"You’ve been red-pilled," said colleague Maurits Martijn to me last year. We were together at the Smart City Expo in Barcelona. It turned out to be the world championship bullshit bingo. Quadruple helices, that kind of stuff.
"I’ve been what-ed?" I asked. Maurits explained to me the scene from The Matrix in which protagonist Neo is given the choice between a blue and a red pill. If he takes the blue pill, he lives peacefully – but ignorantly; if he takes the red one, he’ll see the true world, the rotten system in which he is living.
Now I’ve always had an optimistic – some might call it naive – worldview (maybe that’s why I forgot all about the Matrix pills). When people did nasty things, it was mainly because they were just foolish. They meant well. Something to do with virtues and stuff.
But working in journalism puts such a worldview to the test. Last year, for my book, I was immersed in the practices of the tobacco industry. In Golden Holocaust, historian Robert Proctor describes how tobacco manufacturers lied to smokers for decades about the consequences of cigarettes. For their own benefit, they were prepared to step over the corpses.
I had often been moved by things I wrote about, but never so physically. It literally made me nauseous.
The tricks of the tobacco industry, I read in Merchants of Doubt by historians Naomi Oreskes and Erik Conway, were later used by the fossil industry to deny climate change. And now, in Barcelona, I heard about companies that were mistreating citizens.
Take Sidewalk Toronto, a project where Google – ahum, Alphabet – wanted to build a neighbourhood "from the internet up". After great promises about privacy, the company turned out not to stick to what was agreed upon.
Ann Cavoukian, a distinguished privacy expert, decided to resign as advisor to the project. "I imagined us creating a Smart City of Privacy, as opposed to a Smart City of Surveillance,” she wrote in her resignation letter.
There is also enough to be cynical about when it comes to artificial intelligence. China is using facial recognition against the Uighurs. Google is involved in the development of autonomous weapons. And companies are using bullshit AI systems to select the right employee.
I think it’s important to write about such matters, but I also get discouraged sometimes. And I’m afraid you are too. That’s why, for a change, I want to talk about what’s going well in the field of artificial intelligence. Things that do not make you cynical but hopeful. Like all the interesting people I’ve spoken to over the past few months.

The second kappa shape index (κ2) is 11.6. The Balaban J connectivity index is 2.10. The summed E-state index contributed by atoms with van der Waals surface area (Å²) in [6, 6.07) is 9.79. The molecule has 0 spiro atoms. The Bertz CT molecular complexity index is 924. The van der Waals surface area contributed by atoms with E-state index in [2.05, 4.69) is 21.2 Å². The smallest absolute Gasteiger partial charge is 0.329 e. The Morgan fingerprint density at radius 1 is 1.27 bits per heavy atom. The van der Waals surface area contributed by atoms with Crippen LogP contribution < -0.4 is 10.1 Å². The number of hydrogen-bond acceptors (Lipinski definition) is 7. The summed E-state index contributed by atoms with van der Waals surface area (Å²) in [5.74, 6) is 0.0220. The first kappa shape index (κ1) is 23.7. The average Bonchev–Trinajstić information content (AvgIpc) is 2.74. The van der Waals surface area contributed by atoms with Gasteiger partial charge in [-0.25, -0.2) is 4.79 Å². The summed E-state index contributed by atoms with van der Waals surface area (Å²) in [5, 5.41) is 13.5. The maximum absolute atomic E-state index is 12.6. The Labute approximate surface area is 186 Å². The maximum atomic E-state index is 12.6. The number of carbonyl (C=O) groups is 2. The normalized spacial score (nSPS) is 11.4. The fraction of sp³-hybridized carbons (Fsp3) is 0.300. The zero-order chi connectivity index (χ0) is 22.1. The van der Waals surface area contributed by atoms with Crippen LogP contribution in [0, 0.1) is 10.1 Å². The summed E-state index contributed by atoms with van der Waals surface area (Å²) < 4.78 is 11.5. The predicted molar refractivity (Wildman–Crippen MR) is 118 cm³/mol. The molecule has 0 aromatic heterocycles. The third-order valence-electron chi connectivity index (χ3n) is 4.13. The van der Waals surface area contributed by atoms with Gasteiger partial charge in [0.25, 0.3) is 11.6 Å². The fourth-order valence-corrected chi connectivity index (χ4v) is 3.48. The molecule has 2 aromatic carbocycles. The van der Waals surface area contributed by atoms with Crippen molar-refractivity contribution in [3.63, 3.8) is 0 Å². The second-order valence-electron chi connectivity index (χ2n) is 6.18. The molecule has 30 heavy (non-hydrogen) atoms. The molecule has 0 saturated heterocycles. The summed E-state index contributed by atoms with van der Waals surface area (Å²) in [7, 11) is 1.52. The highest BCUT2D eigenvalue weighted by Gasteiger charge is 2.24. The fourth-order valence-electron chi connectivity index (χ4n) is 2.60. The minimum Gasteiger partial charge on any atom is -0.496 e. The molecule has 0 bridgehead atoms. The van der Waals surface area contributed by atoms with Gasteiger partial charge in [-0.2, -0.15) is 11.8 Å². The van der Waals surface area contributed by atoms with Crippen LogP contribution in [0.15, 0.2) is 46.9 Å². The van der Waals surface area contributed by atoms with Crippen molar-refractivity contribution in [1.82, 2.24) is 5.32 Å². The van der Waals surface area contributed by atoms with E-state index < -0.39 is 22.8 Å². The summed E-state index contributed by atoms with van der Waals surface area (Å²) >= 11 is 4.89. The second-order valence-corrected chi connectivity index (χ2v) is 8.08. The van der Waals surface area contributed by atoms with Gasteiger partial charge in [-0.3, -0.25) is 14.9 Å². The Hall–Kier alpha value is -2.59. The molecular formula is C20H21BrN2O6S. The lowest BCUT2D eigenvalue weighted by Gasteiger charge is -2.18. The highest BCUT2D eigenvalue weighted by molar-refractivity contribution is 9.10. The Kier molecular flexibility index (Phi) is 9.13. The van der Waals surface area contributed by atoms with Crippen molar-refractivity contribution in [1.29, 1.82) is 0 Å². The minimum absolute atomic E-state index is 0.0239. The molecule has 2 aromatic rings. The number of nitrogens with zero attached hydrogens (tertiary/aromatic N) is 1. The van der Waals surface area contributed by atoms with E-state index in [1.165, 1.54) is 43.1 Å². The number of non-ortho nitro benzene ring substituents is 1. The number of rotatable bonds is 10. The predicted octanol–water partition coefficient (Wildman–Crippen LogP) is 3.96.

From them, I learned something new every time, and I was ignited by their enthusiasm. Gaël Varoquaux, for example, one of the founders of scikit-learn, an accessible machine-learning toolbox. He worked on "data science for the many, not the mighty".
I am also encouraged by the attention paid to ethics and artificial intelligence, for example within the European Union and at Oxford University. The cynic in me immediately thinks "lip service!" Still, let’s hope we get more humane technology now that the philosophers are getting involved.
Finally, there are inspiring examples of AI. Take Zipline, a start-up that delivers blood with drones to hospitals in central and eastern Africa. In doing so, they regularly save lives. Such technology not only gives hope – it’s also just really cool.
And what about you?
I want to make a hopeful piece about artificial intelligence. Together with you. That’s why I wonder: What makes you hopeful when it comes to artificial intelligence?
It’d be great if you responded in the contributions to this newsletter, so everyone can enjoy your input. But if you are not a member or if you prefer one-to-one contact, you can of course also send an e-mail (email@example.com).
I’ll summarise your reactions in a future article. I’m looking forward to your ideas. Thank you very much in advance!
Before you go ...
A great cure for cynicism: Bob Ross. I came across this video in the (Dutch) newsletter of colleague Tamar Stelling. A smile is guaranteed (and a stone called Harold).